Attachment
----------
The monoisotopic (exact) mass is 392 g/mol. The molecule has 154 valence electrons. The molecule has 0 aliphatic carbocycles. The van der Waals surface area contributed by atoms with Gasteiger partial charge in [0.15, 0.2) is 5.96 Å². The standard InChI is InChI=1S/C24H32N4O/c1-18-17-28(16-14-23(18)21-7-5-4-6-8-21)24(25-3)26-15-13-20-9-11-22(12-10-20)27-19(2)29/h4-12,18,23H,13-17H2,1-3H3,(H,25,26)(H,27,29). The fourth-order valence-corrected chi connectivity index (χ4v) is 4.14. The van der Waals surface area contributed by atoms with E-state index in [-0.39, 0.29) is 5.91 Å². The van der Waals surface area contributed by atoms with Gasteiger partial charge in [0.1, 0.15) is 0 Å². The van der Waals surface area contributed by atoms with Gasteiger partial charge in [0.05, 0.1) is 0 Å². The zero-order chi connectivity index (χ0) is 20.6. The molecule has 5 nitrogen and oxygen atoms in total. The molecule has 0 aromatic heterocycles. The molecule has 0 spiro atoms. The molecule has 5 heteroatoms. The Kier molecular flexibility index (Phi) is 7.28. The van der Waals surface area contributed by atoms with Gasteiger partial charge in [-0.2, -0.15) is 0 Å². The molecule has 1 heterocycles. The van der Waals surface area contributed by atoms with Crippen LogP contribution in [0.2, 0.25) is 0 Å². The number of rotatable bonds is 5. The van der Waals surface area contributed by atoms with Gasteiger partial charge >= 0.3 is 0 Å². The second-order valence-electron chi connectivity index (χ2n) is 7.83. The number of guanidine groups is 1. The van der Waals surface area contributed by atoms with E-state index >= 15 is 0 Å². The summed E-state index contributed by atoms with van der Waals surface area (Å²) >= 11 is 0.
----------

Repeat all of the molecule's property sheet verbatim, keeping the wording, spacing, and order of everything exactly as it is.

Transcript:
The monoisotopic (exact) mass is 392 g/mol. The molecule has 154 valence electrons. The molecule has 0 aliphatic carbocycles. The van der Waals surface area contributed by atoms with Gasteiger partial charge in [0.15, 0.2) is 5.96 Å². The standard InChI is InChI=1S/C24H32N4O/c1-18-17-28(16-14-23(18)21-7-5-4-6-8-21)24(25-3)26-15-13-20-9-11-22(12-10-20)27-19(2)29/h4-12,18,23H,13-17H2,1-3H3,(H,25,26)(H,27,29). The fourth-order valence-corrected chi connectivity index (χ4v) is 4.14. The van der Waals surface area contributed by atoms with E-state index in [-0.39, 0.29) is 5.91 Å². The van der Waals surface area contributed by atoms with Gasteiger partial charge in [0.1, 0.15) is 0 Å². The van der Waals surface area contributed by atoms with Gasteiger partial charge in [0.05, 0.1) is 0 Å². The zero-order chi connectivity index (χ0) is 20.6. The molecule has 5 nitrogen and oxygen atoms in total. The molecule has 0 aromatic heterocycles. The molecule has 0 spiro atoms. The molecule has 5 heteroatoms. The Kier molecular flexibility index (Phi) is 7.28. The van der Waals surface area contributed by atoms with Gasteiger partial charge in [-0.2, -0.15) is 0 Å². The molecule has 1 heterocycles. The van der Waals surface area contributed by atoms with Crippen LogP contribution in [0.2, 0.25) is 0 Å². The number of rotatable bonds is 5. The van der Waals surface area contributed by atoms with Gasteiger partial charge >= 0.3 is 0 Å². The second-order valence-electron chi connectivity index (χ2n) is 7.83. The number of guanidine groups is 1. The van der Waals surface area contributed by atoms with E-state index >= 15 is 0 Å². The summed E-state index contributed by atoms with van der Waals surface area (Å²) >= 11 is 0.